Welding fumes and UV radiation from welding are now classified as ‘Carcinogenic to humans’
In March 2017 the carcinogenicity of welding fumes were re-evaluated and welding fumes and UV radiation from welding are now classified as “carcinogenic to humans” (Group 1) by the IARC.
The IARC (International Agency for Research on Cancer) is the specialized cancer agency of the World Health Organization.
Recently the Health and Safety Executive in the United Kingdom has issued a Safety Alert to all workers, employers, self-employed, contractors’ and any others who undertake welding activities, including mild steel, in any industry. They have based this alert on the monograph (Volume 118) of the International Agency for the Research on Cancer (IARC).
This study shows new scientific evidence from the IARC that exposure to all welding fume, including mild steel welding fume, can cause lung cancer. There is also limited evidence linked to kidney cancer.
According to various studies, arc welding generates UV radiation which is a risk factor for the rare cancer ocular melanoma. And various ocular disorders (e.g. cataracts) occur in both welders and nearby workers.
In addition, Molybdenum trioxide (MoO3) was classified as “possibly carcinogenic to humans” (Group 2B) based on sufficient evidence in experimental animals. Occupational exposures to Molybdenum trioxide can occur in mining and metallurgy, steel foundries, welding, and other high temperature processes using steel.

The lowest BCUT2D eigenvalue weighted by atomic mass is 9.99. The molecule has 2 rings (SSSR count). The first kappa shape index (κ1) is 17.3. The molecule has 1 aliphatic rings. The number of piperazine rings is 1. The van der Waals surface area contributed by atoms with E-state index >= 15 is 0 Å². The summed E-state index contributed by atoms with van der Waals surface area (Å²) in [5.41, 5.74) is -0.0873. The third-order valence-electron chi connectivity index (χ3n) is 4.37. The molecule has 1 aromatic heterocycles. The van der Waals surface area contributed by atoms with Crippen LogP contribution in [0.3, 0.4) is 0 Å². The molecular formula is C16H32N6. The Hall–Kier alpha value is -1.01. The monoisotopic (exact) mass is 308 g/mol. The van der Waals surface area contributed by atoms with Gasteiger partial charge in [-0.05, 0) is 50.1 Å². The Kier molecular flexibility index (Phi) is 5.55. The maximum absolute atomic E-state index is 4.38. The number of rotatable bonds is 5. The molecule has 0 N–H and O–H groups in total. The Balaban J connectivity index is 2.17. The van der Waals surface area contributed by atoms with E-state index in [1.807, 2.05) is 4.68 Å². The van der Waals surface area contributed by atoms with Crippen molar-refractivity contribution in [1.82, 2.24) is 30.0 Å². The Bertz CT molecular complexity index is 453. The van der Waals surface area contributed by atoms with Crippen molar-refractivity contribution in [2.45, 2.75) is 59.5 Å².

Changed enforcement expectations
The HSE in the United Kingdom has therefore changed the enforcement expectations in relation to the control of exposure of welding fume including mild steel welding with immediate effect. All companies undertaking welding activities should ensure effective engineering controls are provided and correctly used to control fume arising from those welding activities.
It is not just about the welder
When the current engineered systems to control the welding fume are not adequate to control all the fume exposure, it is recommended to use respiratory protective equipment (RPE) so the welders are well protected. To protect the non-welding workforce from fumes as well additional environmental controls are needed. Worldwide, an estimated 11 million workers have a job title of welder, and around 110 million additional workers probably incur welding related exposures. Therefore our claim ‘It is not just about the welder’.